Hmm ... this sounds a little odd. You might want to track down exactly why the difference exists before you decide whether you use the EOY statement number or the 1099-DIV numbers as the cost basis.

For example ...

If any of those funds had significant stakes in international stocks ... it is common for the 1099-DIV to show a higher number for dividends than the amount of dividends that were actually reinvested. (Because part of the dividends were deducted to pay foreign taxes before the dividends ever hit your account. Then you delt with that issue via the foreign tax credit part of your tax return.) But, in this case, the cost basis is going to be the amount of dividends that were actually reinvested (which is what I would guess a statement would show) and not the taxable amount shown on the 1099-DIV.

Or ... some of those funds had short term capital gain distributions in some years. ST-CGD are reported on the 1099-DIV in the "ordinary dividends" column (lumped in with true dividends) rather than in the "capital gains" column. (The "capital gains" column shows only the long term capital gain distributions.) So if the EOY statement has dividends, short term capital gain distributions, and long term capital gain distributions broken out separately ( 3 categories), it might be possible to double count the short term capital gain distributions in the cost basis if you forget that "ordinary dividends" on the 1099-DIV are a conglomeration of dividends + ST-CGD.

Or ... maybe there really is something funky about the EOY statement, it doesn't really go all the way through the end of the year, and the 1099-DIV really is more accurate for determining cost basis.
HeelaMonster wrote:
Fri Aug 16, 2019 11:01 am
Now to my question: Am I correct that, if I intend to sell all shares of a given fund, I do NOT need to record the number of shares purchased with every reinvestment? That is, I will have all I need for cost basis if I have the dollar amount (year-by-year and total), but do not have the individual number of shares purchased in each of those annual lots.
(Mostly) Yes and (a little bit) no.

(Mostly) "Yes" because ... if you are going to sell all shares, all you need to report is the total cost basis. You will confuse yourself no end if you try to track things by per-share cost basis (especially if the Evergreen/Wells Fargo thing involved the merging of mutual funds, rather than a simple change of custodian.)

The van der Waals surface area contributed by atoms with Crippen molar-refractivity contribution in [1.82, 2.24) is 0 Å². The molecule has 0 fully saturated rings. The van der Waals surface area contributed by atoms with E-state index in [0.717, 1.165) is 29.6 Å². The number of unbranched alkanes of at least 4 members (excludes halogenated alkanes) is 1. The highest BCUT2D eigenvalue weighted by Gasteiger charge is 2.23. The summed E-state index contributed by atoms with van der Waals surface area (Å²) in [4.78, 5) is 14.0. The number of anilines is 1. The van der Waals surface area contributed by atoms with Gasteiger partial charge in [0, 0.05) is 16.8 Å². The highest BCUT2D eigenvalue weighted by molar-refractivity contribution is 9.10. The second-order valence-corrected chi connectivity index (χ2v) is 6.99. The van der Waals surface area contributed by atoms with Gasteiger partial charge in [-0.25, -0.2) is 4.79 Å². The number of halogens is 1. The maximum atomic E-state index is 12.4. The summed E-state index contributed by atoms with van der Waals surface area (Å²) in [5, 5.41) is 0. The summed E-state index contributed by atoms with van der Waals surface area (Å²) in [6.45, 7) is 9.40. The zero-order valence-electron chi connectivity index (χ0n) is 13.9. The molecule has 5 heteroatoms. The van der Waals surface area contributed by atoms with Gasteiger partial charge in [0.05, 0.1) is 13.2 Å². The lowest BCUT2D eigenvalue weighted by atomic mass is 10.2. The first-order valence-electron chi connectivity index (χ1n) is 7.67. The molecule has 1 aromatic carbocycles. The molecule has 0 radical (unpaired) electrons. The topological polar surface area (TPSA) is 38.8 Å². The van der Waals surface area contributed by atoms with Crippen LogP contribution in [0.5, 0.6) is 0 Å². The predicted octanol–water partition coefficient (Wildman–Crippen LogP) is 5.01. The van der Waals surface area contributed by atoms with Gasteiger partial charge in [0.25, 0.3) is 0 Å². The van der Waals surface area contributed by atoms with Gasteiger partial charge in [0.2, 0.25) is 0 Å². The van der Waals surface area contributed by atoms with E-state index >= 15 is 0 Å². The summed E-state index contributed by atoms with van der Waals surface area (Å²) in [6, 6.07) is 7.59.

(A little bit) "No" because ... if the IRS ever audits you on the sale (unlikely, but not impossible), they are going to want to know how you came up with your total cost basis on the uncovered shares. And it will be a lot easier to reconstruct your reasoning if you have a spreadsheet with each transaction and a total at the bottom (or top) for each relevant category (uncovered shares, long term covered shares, short term covered shares). (It is also somewhat reassuring that you have reconstructed the cost basis accurately if your shares totals in the spreadsheet end up matching the share totals that your broker says you actually own.)

Topic Author
HeelaMonster
Posts: 22
Joined: Sat Aug 10, 2019 11:46 am

Re: Paying current taxes vs continued high expenses

Post by HeelaMonster » Fri Aug 16, 2019 6:43 pm

cas wrote:
Fri Aug 16, 2019 12:39 pm
HeelaMonster wrote:
Fri Aug 16, 2019 11:01 am
First, let me return the favor by sharing something I learned (probably known to most of you, but I have heard from some who are following this thread, dealing with similar situations). I started to reconstruct the cost basis on these 30-year old funds by going through the end-of-year statements, which were close at hand in a single binder. However, I soon learned that the info for reinvested div and cap gains is NOT THE SAME as final info reported to IRS on 1099. In most cases, the reported income was more than shown on those year end statements, presumably after final bookkeeping adjustments were made. So apart from accuracy, in our best interest to track down the higher cost basis. This requires more digging, into each separate tax file for last 30 years, but I do have them (in the attic).
Hmm ... this sounds a little odd. You might want to track down exactly why the difference exists before you decide whether you use the EOY statement number or the 1099-DIV numbers as the cost basis. ........
Thanks, cas

Perhaps this is unique to Fidelity, but some version of this explanation/disclaimer appears on the front page of every end-of-year statement, beginning around 2003:

"This investment report summarizes activity in your Fidelity accounts for the past year. We hope you find it helpful, however, keep in mind that it is not intended for tax reporting purposes. Adjustments often occur after this report has been created. Fidelity mails a separate (forms 1099) Tax Reporting Statement, if applicable, to assist you with your tax returns. That statement includes information on.... etc, etc."

I haven't done a head-to-head comparison across other fund companies, but Fidelity totals (dividends, capital gains) are frequently adjusted up, between EOY and receipt of 1099s.

And thanks also for the confirmation on cost basis needs (dollar amounts +/- shares). I have no desire to track on a per-share basis if not required... but will definitely have a spreadsheet, by the time I track 5 different funds across 39 years.
Last edited by HeelaMonster on Fri Aug 16, 2019 7:11 pm, edited 2 times in total.

delamer
Posts: 8430
Joined: Tue Feb 08, 2011 6:13 pm

Re: Paying current taxes vs continued high expenses

Post by delamer » Fri Aug 16, 2019 6:50 pm

Given that your portfolio is about $3.6 million, I’d just let the funds ride (after turning off reinvesting earnings).

Unless you have someone you can gift them to with a 0% capital gains tax, as suggested earlier.